Vitamin E

by health

What Is Vitamin E?

What Is Vitamin E?

Vitamin E is a fat soluble vitamin which was isolated from wheat germ in 1936 by the American doctors H. Evans and K. Bishop. Unlike other fat soluble vitamins it is stored in the body only for a fairly short time.

What Does Vitamin E Do For You?

There have been more extravagant claims about the "magical properties" of vitamin E than for most of the other other vitamins put together (with the possible exception of vitamin C). It keeps you young, increases sexual potency, cures heart disease, prevents baldness, fights the effect of pollution on the lungs... and the list goes on and on.

Indeed, numerous professional scientific studies, often using animals, have produced some remarkable results seeming to support these claims. However very few of them have been clinically proven in a manner which is totally acceptable to science.

Factually, vitamin E protects the fats found in all body cell walls - an extremely important function.

It has been used as an anti-blood clotting agent and to help regenerate new skin and prevent scar formation internally and externally. (Vitamin E is absorbed through the skin when applied as an ointment.)

It is popularly claimed that vitamin E helps in the treatment of coronary disease. Although certain studies have shown that this may be the case, there is no acknowledged confirmation of this from other medical studies.

American researchers, experimenting with rats, have apparently shown that the effect of air pollutants (smog, cigarette smoke) can be considerably lessened by high doses of vitamin E. Rats on vitamiri E deficient diets became ill or died when continually exposed to air pollutants. The control group of rats, under the same conditions but on a high E diet, remained well. This is encouraging research, but what is true for rats is not necessarily true for humans.

There have also been experiments with mice which have shown that vitamin E considerably reduced the number of age pigments in their testes. This had led to the popular belief that E can retard or reverse the ageing process. This has certainly not been clinically proven.

Food Sources


  • Tinned fish e.g. salmon, sardines, tuna (60- 100g serving)
  • Avocado pear (150g 1/2 )
  • Sweet potatoes (100g serving)
  • Nuts (except walnuts) (50g serving)
  • Vegetable oils - safflower, palm, wheat germ (20g serving)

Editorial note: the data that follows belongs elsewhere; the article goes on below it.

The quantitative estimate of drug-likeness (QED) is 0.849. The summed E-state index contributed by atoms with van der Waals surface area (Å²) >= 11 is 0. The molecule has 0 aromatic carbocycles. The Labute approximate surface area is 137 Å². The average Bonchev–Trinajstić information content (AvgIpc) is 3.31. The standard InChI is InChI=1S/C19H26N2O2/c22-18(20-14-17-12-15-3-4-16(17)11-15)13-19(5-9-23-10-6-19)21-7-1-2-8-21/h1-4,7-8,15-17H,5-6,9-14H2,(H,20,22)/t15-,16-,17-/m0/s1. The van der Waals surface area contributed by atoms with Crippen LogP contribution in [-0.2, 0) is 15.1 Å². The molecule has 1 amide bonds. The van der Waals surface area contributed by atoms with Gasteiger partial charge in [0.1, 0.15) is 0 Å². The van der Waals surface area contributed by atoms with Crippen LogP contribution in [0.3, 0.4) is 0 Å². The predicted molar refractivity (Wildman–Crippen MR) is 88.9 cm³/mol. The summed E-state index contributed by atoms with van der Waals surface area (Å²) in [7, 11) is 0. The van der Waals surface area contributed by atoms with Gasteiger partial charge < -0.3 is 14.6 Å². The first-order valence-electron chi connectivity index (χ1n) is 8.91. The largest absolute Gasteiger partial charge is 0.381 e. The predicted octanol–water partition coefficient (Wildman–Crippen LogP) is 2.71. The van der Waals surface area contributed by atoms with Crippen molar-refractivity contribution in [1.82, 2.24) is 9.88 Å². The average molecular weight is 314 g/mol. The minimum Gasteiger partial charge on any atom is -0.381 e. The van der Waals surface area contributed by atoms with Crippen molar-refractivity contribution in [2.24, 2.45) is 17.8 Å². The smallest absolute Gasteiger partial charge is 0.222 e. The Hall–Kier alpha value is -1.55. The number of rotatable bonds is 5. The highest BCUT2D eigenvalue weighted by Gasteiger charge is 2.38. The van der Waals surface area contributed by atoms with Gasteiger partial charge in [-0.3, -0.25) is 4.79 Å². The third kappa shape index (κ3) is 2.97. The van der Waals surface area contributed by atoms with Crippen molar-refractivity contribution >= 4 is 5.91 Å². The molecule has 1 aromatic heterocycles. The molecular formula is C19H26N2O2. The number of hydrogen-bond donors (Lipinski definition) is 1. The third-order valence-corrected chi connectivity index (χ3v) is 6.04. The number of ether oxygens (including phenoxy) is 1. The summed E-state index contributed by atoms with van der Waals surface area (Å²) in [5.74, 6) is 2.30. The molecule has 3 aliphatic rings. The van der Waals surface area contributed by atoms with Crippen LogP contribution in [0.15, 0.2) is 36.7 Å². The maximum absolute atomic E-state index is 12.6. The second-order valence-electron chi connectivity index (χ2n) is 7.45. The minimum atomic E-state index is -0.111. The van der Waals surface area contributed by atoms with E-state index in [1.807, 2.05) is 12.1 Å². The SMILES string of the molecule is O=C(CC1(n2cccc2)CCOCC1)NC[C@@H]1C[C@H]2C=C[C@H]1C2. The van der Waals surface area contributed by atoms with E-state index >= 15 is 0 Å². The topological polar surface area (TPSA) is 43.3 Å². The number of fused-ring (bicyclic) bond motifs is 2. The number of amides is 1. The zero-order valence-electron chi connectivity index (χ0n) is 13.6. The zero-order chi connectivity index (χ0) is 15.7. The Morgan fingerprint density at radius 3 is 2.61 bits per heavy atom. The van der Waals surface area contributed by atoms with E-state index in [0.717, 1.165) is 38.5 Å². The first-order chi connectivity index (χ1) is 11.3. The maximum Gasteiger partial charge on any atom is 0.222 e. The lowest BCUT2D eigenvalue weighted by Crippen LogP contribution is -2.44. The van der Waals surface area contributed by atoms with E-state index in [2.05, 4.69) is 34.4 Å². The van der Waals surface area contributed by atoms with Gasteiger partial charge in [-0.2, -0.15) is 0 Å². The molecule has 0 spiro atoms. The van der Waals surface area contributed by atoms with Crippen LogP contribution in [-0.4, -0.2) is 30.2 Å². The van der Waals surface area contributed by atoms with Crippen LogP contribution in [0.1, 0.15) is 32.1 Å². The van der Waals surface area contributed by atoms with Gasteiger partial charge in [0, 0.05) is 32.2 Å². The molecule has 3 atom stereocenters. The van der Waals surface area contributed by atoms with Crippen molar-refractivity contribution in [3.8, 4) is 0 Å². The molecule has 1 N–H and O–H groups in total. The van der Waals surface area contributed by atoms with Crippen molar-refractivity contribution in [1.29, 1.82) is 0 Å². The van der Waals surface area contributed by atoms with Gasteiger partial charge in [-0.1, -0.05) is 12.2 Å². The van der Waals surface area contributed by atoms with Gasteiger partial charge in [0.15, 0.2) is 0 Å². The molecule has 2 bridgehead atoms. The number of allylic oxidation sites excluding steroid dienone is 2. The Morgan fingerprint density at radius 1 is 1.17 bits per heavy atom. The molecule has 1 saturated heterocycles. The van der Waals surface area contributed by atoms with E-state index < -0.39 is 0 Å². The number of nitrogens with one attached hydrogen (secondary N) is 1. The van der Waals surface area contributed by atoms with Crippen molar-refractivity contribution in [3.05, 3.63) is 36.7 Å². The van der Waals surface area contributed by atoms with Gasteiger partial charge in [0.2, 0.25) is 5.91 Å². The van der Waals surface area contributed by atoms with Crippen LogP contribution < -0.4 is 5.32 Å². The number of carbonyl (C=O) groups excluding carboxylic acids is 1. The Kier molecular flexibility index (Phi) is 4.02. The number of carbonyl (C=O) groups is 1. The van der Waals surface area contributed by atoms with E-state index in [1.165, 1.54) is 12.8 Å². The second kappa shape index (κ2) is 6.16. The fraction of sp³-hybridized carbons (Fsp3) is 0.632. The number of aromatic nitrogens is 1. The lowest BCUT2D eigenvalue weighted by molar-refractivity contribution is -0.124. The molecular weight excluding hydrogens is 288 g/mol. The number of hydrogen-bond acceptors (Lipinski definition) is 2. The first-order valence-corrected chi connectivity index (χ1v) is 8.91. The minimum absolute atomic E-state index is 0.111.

• Eggs (in yolk) (2)
  • Mayonnaise (20g serving)
  • Walnuts
  • Vegetables - green and leafy e.g. broccoli, Brussels sprouts, spinach (100g serving)
  • Vegetable oils - maize, 'olive, peanut, soya (20g serving)

Low or Nil

  • Meat
  • Liver
  • Cereals
  • Fruit
  • Dairy products
  • Vegetables - carrots, potatoes, cauliflower


What Destroys Vitamin E?

It is substantially destroyed by commercial food processing, especially deep freezing . Vitamin E is therefore added to many processed foods.

Heat can destroy about 30% of the vitamins when carrots, Brussels sprouts and cabbage are boiled.

Exposure to oxidising conditions such as light and air cause slow losses of E which are accelerated by heat.

Milling techniques can remove it from grains. There is a 92% loss in the vitamin content of white flour produced from wholewheat grains - the wheat germ is removed and bleaching agents kill vitamin E.

Deficiency Problems and Symptoms

Except for anaemia in low birth weight new babies born before adequate reserves of E have accumulated, deficiency in this vitamin does not appear to cause any specific disease. In fact , the human body is rarely deficient in vitamin E.

However, since it is a fat soluble vitamin it is not absorbed into the body if there are insufficient fat digesting enzymes present as is often the case with people suffering from certain diseases such as cystic fibrosis.

There has been some argument that increased consumption of polyunsaturated fatty acids in the Western world should mean a higher intake of vitamin E. This is really a fallacy since polyunsaturated fats (mainly vegetable oils) are themselves a source of the vitamin.

Recommended Daily Intake

USA figures suggest an average of 8 to 10 milligrams per day with a slight increase during pregnancy and while breast feeding.

An American biochemist has been quoted as saying: "You can't live without vitamin E but you can get enough of it without trying."

This assumes, of course, a balanced diet.

Use of Supplements (on medical advice)

It is used in the treatment of internal diseases (e.g. cystic fibrosis) where there are insufficient fat absorbing enzymes present.


Vitamin E is considered to be comparatively non toxic though there have been no studies on the long term use of high doses.

Updated: 09/23/2013, health
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